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The Aum Shinrikyo Executions: Why Now?

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With the execution of Aum Shinrikyo leader and six of his followers, Japan looks to leave behind an era of tragedy. 
On July 6, 2018, Japanese authorities executed seven members of the religious movement Aum Shinrikyo (Aum true religion, or supreme truth), which carried out the 1995 Tokyo subway sarin attack and a series of other atrocities. None of the seven of the executed men were directly involved in releasing the gas on that tragic day; four of those who did remain under a death sentence, and their executions may be imminent.
The seven executed were involved in planning and organizing the various crimes committed by Aum. Asahara Shoko (born Matsumoto Chizuo), was the founder and leader of the movement, having developed the doctrinal system instrumental to Aum’s violence and its concept of a final cosmic war of good (Aum) against evil (the corrupt material world and everyone — from the Japanese government to the general public — who lived in it). Asahara is believed to have given …

The Use of the Death Penalty Is at Its Highest in 25 Years, a New Report Says

More people were executed worldwide in 2015 than at any point in the last 25 years, according to a new report by global human rights group Amnesty International released on Wednesday.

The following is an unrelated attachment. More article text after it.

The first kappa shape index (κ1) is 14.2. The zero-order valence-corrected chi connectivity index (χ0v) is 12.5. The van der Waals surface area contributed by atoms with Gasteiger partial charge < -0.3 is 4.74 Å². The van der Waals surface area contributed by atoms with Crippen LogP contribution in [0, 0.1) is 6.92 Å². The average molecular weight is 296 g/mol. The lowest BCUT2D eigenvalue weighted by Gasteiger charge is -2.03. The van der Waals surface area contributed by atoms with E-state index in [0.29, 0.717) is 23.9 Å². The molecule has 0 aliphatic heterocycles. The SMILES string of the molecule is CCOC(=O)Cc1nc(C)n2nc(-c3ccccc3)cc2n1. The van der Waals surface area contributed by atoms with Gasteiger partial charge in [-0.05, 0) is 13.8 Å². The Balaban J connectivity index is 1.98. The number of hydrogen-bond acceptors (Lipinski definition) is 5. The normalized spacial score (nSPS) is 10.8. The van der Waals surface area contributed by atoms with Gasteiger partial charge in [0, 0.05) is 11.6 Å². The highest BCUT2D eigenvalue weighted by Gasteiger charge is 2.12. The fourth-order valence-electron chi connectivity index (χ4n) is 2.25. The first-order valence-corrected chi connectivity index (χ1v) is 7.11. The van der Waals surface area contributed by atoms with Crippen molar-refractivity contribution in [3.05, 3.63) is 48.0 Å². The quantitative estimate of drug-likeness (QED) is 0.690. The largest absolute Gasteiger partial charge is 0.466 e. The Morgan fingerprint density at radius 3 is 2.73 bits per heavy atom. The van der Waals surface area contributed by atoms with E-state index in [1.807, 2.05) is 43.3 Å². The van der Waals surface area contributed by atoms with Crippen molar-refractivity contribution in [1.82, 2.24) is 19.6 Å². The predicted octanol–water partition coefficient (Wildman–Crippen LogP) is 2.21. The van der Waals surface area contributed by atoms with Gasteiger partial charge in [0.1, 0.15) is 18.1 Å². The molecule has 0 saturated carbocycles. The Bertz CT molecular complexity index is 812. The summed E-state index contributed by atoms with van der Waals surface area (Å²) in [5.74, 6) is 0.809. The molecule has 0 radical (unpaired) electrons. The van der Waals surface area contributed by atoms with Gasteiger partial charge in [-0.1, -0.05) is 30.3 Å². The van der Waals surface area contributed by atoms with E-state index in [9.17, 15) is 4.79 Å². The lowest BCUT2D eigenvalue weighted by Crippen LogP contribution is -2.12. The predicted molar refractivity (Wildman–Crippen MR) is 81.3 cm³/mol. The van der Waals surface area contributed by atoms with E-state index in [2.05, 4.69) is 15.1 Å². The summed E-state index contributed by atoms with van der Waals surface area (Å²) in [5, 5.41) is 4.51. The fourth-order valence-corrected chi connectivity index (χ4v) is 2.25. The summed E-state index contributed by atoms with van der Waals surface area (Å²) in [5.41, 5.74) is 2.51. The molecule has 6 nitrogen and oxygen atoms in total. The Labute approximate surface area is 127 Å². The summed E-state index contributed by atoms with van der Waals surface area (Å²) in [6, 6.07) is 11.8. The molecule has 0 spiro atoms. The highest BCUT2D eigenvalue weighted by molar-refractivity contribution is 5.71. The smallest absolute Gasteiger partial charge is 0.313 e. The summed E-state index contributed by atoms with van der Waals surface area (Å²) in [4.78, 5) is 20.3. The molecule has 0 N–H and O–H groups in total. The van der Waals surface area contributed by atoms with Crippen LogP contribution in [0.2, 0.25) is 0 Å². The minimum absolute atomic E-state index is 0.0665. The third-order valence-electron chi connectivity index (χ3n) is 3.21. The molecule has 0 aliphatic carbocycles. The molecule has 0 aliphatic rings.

At least 1,634 people were put to death across 25 different countries, a 54% increase from the number of executions recorded the previous year. Even without the figure for China (Beijing treats its executions as a state secret), Amnesty said last year's total represented the highest it has recorded since 1989.

The report also showed that nearly 90% of all recorded use of the death penalty was accounted for by just 3 countries - Saudi Arabia, Iran and Pakistan, with the latter reinstating capital punishment in December 2014 following a 7-year moratorium. The 3 nations fall between China, which Amnesty estimates executes thousands annually, and the U.S., which rounds out the top 5 with 28 people put to death in 2015.

Amnesty added that the report includes only the executions they were able to verify, with the actual number in countries like Iran, Saudi Arabia, Iraq, Somalia, and Egypt likely higher than their respective confirmed totals of 977, 158, 26, 25, and 22.

At the same time, the report observed that most of the world is renouncing the death penalty. Madagascar, Fiji, the Republic of Congo and Suriname abolished the death penalty for all crimes last year, bringing the total number of countries that have done so to 102. As of Dec. 31, 2015, Amnesty said, the number of countries that have abolished the death penalty "in law or practice" stood at 140.

"Thankfully, countries that execute belong to a small and increasingly isolated minority," Salil Shetty, Amnesty International's Secretary General, said in a statement. "The majority of states have turned their back on the death penalty."

Source: TIME.com, April 6, 2016

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